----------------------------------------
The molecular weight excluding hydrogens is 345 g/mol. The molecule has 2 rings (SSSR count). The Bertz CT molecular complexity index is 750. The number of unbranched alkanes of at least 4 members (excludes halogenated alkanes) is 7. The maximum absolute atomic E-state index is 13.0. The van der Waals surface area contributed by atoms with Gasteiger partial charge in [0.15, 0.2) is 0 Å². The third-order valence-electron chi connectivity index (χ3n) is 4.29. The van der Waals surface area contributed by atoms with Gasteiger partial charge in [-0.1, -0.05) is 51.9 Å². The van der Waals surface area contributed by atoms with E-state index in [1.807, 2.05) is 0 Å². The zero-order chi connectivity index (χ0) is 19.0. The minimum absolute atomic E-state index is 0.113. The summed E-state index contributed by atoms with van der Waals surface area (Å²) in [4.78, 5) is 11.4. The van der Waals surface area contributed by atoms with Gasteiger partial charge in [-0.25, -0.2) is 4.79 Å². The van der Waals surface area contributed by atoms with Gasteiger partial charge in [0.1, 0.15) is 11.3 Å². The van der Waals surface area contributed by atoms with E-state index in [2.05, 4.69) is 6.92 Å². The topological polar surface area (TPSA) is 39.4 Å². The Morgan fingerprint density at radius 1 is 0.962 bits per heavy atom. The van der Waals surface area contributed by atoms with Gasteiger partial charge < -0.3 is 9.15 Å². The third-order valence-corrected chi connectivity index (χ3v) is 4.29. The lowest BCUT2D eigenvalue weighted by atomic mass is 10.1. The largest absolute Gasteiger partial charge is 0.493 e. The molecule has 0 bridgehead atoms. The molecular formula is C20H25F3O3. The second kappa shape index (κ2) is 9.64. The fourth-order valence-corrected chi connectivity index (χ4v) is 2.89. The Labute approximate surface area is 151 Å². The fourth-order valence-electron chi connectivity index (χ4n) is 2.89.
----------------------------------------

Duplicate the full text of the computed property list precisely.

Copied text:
The molecular weight excluding hydrogens is 345 g/mol. The molecule has 2 rings (SSSR count). The Bertz CT molecular complexity index is 750. The number of unbranched alkanes of at least 4 members (excludes halogenated alkanes) is 7. The maximum absolute atomic E-state index is 13.0. The van der Waals surface area contributed by atoms with Gasteiger partial charge in [0.15, 0.2) is 0 Å². The third-order valence-electron chi connectivity index (χ3n) is 4.29. The van der Waals surface area contributed by atoms with Gasteiger partial charge in [-0.1, -0.05) is 51.9 Å². The van der Waals surface area contributed by atoms with E-state index in [1.807, 2.05) is 0 Å². The zero-order chi connectivity index (χ0) is 19.0. The minimum absolute atomic E-state index is 0.113. The summed E-state index contributed by atoms with van der Waals surface area (Å²) in [4.78, 5) is 11.4. The van der Waals surface area contributed by atoms with Gasteiger partial charge in [-0.25, -0.2) is 4.79 Å². The van der Waals surface area contributed by atoms with Gasteiger partial charge in [0.1, 0.15) is 11.3 Å². The van der Waals surface area contributed by atoms with E-state index in [2.05, 4.69) is 6.92 Å². The topological polar surface area (TPSA) is 39.4 Å². The Morgan fingerprint density at radius 1 is 0.962 bits per heavy atom. The van der Waals surface area contributed by atoms with Gasteiger partial charge < -0.3 is 9.15 Å². The third-order valence-corrected chi connectivity index (χ3v) is 4.29. The lowest BCUT2D eigenvalue weighted by atomic mass is 10.1. The largest absolute Gasteiger partial charge is 0.493 e. The molecule has 0 bridgehead atoms. The molecular formula is C20H25F3O3. The second kappa shape index (κ2) is 9.64. The fourth-order valence-corrected chi connectivity index (χ4v) is 2.89. The Labute approximate surface area is 151 Å². The fourth-order valence-electron chi connectivity index (χ4n) is 2.89.